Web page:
Alt Data Moves From ‘Nice’ to ‘Need’
Alternative data has moved into the mainstream.
Data found off the beaten path of wire services and economic reports was an input in investment decision-making at 79% of financial firms surveyed in the third quarter of 2018, according to a Dataminr and WBR Insights report. Notably, 82% of non-users said they plan to use alt data within a year.
In essence, four of five trading and investment firms source data from social media, credit-card transactions, weather reports, satellite imagery, and other non-traditional areas. And of those who aren’t, four of five soon will.
“It’s no longer the case that alternative data is ‘nice to have’,” said Ed Oliver, VP, Strategic Accounts at Dataminr. “It’s now ‘need to have’.”
Of the traders and portfolio managers who reported using alternative data, 63% use it for the core purpose of making trading decisions. But multiple other related uses were reported, such as for situational awareness (61%), to gain real-time insight (54%), and as an input into an initial investment thesis. Alt data is also used for enterprise-level functions of investor relations (44%) and regulatory/compliance (39%).
Firms are putting real money behind their alt-data initiatives: nearly 30% of survey respondents are spending at least $2.5 million per year, and 54% of respondents expect their companies to spend more on alt data in the next 12 months. Just 5% expect their firms to spend less.
“Alternative data provides value, full stop,” Oliver told Markets Media. “The conversation has moved on from that. Now the questions are about what is the right source of data for your strategy or focus?”
Alt data is defined as any set of data outside of pricing data, reference data, volume data, or fundamental company information. It is used to supplement, rather than replace, those traditional data sets that have existed as long as securities markets have existed.
Advantages of alt data include its flexibility and capacity for customization, its greater potential for being exclusive information, and its speed of delivery for breaking news.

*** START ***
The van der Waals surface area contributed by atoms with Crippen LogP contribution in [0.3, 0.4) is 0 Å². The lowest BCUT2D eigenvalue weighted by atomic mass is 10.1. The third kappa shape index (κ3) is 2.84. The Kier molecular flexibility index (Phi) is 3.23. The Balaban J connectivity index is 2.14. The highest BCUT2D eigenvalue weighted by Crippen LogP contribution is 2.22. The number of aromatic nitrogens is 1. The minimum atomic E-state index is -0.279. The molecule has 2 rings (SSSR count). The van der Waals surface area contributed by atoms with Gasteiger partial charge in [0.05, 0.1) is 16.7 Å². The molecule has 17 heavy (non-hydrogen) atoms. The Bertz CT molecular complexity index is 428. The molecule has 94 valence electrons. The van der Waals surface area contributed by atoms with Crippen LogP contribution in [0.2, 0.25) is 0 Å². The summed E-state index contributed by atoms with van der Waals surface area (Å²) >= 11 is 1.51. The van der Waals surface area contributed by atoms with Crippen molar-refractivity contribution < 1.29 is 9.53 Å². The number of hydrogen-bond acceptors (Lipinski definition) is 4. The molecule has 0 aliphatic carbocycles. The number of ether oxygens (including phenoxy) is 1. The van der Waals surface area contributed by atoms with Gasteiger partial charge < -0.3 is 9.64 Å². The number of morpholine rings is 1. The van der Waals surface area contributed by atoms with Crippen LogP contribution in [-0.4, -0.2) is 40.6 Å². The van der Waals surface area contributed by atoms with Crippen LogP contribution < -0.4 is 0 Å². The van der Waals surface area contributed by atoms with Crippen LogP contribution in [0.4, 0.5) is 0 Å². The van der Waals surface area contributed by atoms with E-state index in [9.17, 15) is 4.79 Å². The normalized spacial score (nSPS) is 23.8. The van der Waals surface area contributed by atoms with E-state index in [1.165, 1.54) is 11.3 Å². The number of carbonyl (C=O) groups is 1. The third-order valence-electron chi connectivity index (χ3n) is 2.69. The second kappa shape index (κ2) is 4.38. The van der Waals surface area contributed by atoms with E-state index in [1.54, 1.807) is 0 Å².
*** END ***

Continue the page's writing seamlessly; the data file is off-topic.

On the latter point, the report noted that alt data can beat digital media. Information can be tweeted at the scene of breaking news, essentially in real-time; a story posted on a website handily beats the the legacy next-day newspaper in terms of timing, but it still takes minutes or even hours to publish.
“When you get a ‘breaking news alert’ on your phone, say from traditional outlets like newspapers and news sites, very often that news is already in progress. It’s essentially ‘old’ news, and its impact has already begun,” Oliver said. “It is breaking in the sense that the journalist is breaking it for its readers, but it’s not a real-time event. It’s not what’s happening in the moment.”
Hedge funds are arguably the most natural consumers of alt data, as they typically have more leeway than large institutional investors in terms of how and where to find alpha. But institutions investors are very much involved — at UBS Asset Management, it’s about faster data access, richer data sources, and more robust data analytics; BlackRock starts with the right quality and quantity of data, and deploys technology and innovation to unlock value.
“Why wouldn’t asset managers want to use every tool available to them to generate better returns for clients?” BlackRock wrote in a July 2018 report. “When structured in the right ways, alternative data has the potential to provide insights into company and industry prospects.”
To be sure, capturing and utilizing alt data isn’t without its challenges — respondents to the WBR survey reported lack of workflow integration, too many data sources, and information integrity among the chief headaches.
“You’ll need to decide your goals when implementing alternative data and also how you plan to incorporate this new information with your current processes,” said Dataminr’s Oliver. “But firms are realizing there are a number of ways to integrate the data sources successfully with what they’re already doing.”
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